Nov 14, 2017

Choosing a Public Cloud: Avoiding Noisy Neighbors

Paul Painter, Director, Solutions Engineering

I frequently hear people asking how to choose from among so many potential cloud options. The answer, I’m afraid, is “It depends.” Some cloud providers may over-provision their resources, causing your traffic to slow down. This drop in service is often called the “noisy neighbor” syndrome, but how can you avoid this?

Location, Location, Location

Just like choosing a house, it’s important to get a comfort level with the neighborhood. To evaluate cloud provider environments, you need to ask a few questions:

1.) What is the underlying hardware in the cloud environment?

For performance issues, you first want to confirm that the processor is equal or greater in horsepower than your computing needs. It is also important to know if hyper-threading is activated on the processor. For example, our AgileCLOUD is built using Intel e5-2650v3 processors, which have 10 cores running at 3.0 GHz per core and hyper-threading enabled, effectively doubling the processing power.

2.) What is the vCPU ratio?

In a virtual cloud environment, the hypervisor will divide the CPU cores into smaller mini-CPUs or virtual CPUs (vCPUs). Many providers will oversubscribe the available vCPUs; in other words, they will assign more vCPUs than physically available. This assumes that running virtual servers requires all the CPU cycles assigned. Cloud environments that oversubscribe are often cheaper and are ideal for workloads that are typically idle most of the time.

When a guest operating system is installed on the hypervisor, the guest instance is assigned a pool of vCPUs, as well as virtual RAM (vRAM) and disk storage to be used. The hypervisor manages the time a vCPU has access to the physical CPU in a round-robin manner, thus creating vCPU queues.

3.) What are the underlying disk configuration and network speeds?

The local disk type (SSD or HDD), number of disks and the RAID configuration will affect the performance of an I/O intensive application. AgileCLOUD uses SSD disks with RAID10, providing the fastest local disk performance possible.

Hypervisors and the Noisy Neighbor Syndrome

Just like large lots make for quiet neighborhoods, a low physical to virtual ratio makes for good computing. A cloud with a low ratio will have more access to the physical hardware, like a house with a large yard keeps noisy neighbors’ music from disturbing your dinner. A higher ratio of resources means you have less access to the actual physical hardware, which would be like your townhouse neighbor’s rock band practicing next door.

Understanding a cloud provider’s performance is more complicated than vCPU price performance.

  • Compare the processor speeds: some cloud providers have different generations on hardware with different clock speeds (and cores).
  • What is the oversubscription ration?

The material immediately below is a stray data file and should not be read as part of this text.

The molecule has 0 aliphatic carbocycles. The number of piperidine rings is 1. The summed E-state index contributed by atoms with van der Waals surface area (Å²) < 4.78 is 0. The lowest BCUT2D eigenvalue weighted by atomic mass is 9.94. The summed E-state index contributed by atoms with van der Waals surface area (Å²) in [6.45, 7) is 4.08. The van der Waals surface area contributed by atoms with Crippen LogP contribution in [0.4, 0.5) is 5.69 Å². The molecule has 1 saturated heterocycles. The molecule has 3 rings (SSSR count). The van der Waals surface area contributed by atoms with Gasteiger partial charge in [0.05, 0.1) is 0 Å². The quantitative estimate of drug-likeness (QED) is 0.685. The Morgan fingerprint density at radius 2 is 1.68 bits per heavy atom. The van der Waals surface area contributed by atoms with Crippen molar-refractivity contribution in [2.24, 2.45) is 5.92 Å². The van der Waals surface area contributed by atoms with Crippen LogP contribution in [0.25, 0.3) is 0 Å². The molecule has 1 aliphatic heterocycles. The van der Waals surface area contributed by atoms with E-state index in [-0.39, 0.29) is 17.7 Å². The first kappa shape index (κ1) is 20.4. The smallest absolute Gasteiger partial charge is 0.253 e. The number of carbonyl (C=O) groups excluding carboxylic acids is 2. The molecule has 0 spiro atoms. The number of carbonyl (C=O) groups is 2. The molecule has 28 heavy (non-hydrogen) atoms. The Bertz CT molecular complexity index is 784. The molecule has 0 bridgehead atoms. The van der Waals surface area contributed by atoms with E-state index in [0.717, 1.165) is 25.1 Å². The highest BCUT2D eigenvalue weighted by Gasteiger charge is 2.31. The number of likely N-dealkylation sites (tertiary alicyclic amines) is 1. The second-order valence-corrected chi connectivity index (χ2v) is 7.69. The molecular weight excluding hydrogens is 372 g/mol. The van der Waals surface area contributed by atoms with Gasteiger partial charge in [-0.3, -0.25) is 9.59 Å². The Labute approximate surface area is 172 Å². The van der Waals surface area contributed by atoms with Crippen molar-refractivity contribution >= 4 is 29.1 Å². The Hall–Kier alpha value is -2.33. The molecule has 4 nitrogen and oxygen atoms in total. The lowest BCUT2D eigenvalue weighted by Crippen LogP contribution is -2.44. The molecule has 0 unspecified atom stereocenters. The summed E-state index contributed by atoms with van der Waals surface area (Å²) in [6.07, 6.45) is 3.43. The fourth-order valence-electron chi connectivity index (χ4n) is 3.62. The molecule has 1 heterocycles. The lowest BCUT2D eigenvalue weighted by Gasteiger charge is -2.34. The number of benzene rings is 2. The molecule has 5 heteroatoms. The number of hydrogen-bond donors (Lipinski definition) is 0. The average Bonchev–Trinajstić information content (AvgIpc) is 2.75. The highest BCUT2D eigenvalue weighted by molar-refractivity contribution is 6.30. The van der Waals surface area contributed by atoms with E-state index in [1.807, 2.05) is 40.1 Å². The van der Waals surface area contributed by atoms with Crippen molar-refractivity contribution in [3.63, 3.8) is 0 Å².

• Available Disk I/O, both read/write capacity of the drive and network access if attaching to a block storage device are critical to server performance.
  • Finally, understand the physical network capacity of the server to move both LAN/WAN data and any storage access.

INAP Provides You Options

Our AgileCLOUD for example, comes in two flavors and, depending on your workload, one may be better than the other. Our Series A is specifically suited for web, application and light I/O workloads. Our Series B is better suited for applications that have higher CPU and memory demands.

Answering which of these two options is better for you depends on the workload you have, and the answer may even be both!  Let me break down the differences for you. The obvious differentiator between the two options is the hypervisor on the AgileCLOUD lineup.

To keep it simple, our AgileCLOUD offers two series of cloud compute (see table below).

Our A Series, good for small databases, websites and content management systems that require moderate CPU utilization has a 3:1 vCPU to CPU ratio.

Our B Series, better for medium databases, complex websites and scheduled batch processing tasks requiring heavy memory and CPU utilization has a one to one (1:1) ratio.

In other words, we don’t overprovision on the B series, so there is no chance of CPU contention and little chance of that noisy neighbor.

Armed with this knowledge, we believe that you will be in a better position to understand the vast array of available cloud options. If you are interested in learning more about cloud solutions that can fit into your unique cloud strategy, contact us today to speak with one of our cloud professionals or deploy your instances right away in our cloud portal.

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About Author

Paul Painter

Director, Solutions Engineering

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